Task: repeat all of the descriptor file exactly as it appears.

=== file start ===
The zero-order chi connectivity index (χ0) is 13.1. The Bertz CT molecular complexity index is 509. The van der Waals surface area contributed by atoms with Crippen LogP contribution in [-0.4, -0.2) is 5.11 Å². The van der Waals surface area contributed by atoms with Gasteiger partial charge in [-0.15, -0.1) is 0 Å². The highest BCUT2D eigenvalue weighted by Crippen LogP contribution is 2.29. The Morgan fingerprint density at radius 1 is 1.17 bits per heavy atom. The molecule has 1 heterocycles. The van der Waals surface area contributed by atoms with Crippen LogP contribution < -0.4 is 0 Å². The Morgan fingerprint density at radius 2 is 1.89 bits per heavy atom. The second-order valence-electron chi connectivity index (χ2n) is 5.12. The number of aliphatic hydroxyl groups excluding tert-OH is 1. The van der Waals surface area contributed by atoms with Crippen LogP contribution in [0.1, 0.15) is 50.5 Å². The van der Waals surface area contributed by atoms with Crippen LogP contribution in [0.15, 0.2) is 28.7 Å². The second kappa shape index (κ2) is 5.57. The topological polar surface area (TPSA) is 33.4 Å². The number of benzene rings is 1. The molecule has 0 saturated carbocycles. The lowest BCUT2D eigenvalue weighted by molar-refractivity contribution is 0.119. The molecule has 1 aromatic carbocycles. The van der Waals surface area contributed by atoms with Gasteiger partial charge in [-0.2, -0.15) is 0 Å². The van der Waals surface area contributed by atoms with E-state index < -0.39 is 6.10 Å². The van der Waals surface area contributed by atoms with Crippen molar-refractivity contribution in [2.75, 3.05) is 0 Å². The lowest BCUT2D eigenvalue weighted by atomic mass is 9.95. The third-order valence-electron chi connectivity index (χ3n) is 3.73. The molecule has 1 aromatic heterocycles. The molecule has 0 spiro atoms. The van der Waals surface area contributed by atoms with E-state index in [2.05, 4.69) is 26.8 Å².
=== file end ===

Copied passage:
The zero-order chi connectivity index (χ0) is 13.1. The Bertz CT molecular complexity index is 509. The van der Waals surface area contributed by atoms with Crippen LogP contribution in [-0.4, -0.2) is 5.11 Å². The van der Waals surface area contributed by atoms with Gasteiger partial charge in [-0.15, -0.1) is 0 Å². The highest BCUT2D eigenvalue weighted by Crippen LogP contribution is 2.29. The Morgan fingerprint density at radius 1 is 1.17 bits per heavy atom. The molecule has 1 heterocycles. The van der Waals surface area contributed by atoms with Crippen LogP contribution < -0.4 is 0 Å². The Morgan fingerprint density at radius 2 is 1.89 bits per heavy atom. The second-order valence-electron chi connectivity index (χ2n) is 5.12. The number of aliphatic hydroxyl groups excluding tert-OH is 1. The van der Waals surface area contributed by atoms with Crippen LogP contribution in [0.1, 0.15) is 50.5 Å². The van der Waals surface area contributed by atoms with Crippen LogP contribution in [0.15, 0.2) is 28.7 Å². The second kappa shape index (κ2) is 5.57. The topological polar surface area (TPSA) is 33.4 Å². The number of benzene rings is 1. The molecule has 0 saturated carbocycles. The lowest BCUT2D eigenvalue weighted by molar-refractivity contribution is 0.119. The molecule has 1 aromatic carbocycles. The van der Waals surface area contributed by atoms with Gasteiger partial charge in [-0.2, -0.15) is 0 Å². The van der Waals surface area contributed by atoms with E-state index < -0.39 is 6.10 Å². The van der Waals surface area contributed by atoms with Crippen molar-refractivity contribution in [2.75, 3.05) is 0 Å². The lowest BCUT2D eigenvalue weighted by atomic mass is 9.95. The third-order valence-electron chi connectivity index (χ3n) is 3.73. The molecule has 1 aromatic heterocycles. The molecule has 0 spiro atoms. The van der Waals surface area contributed by atoms with E-state index in [2.05, 4.69) is 26.8 Å².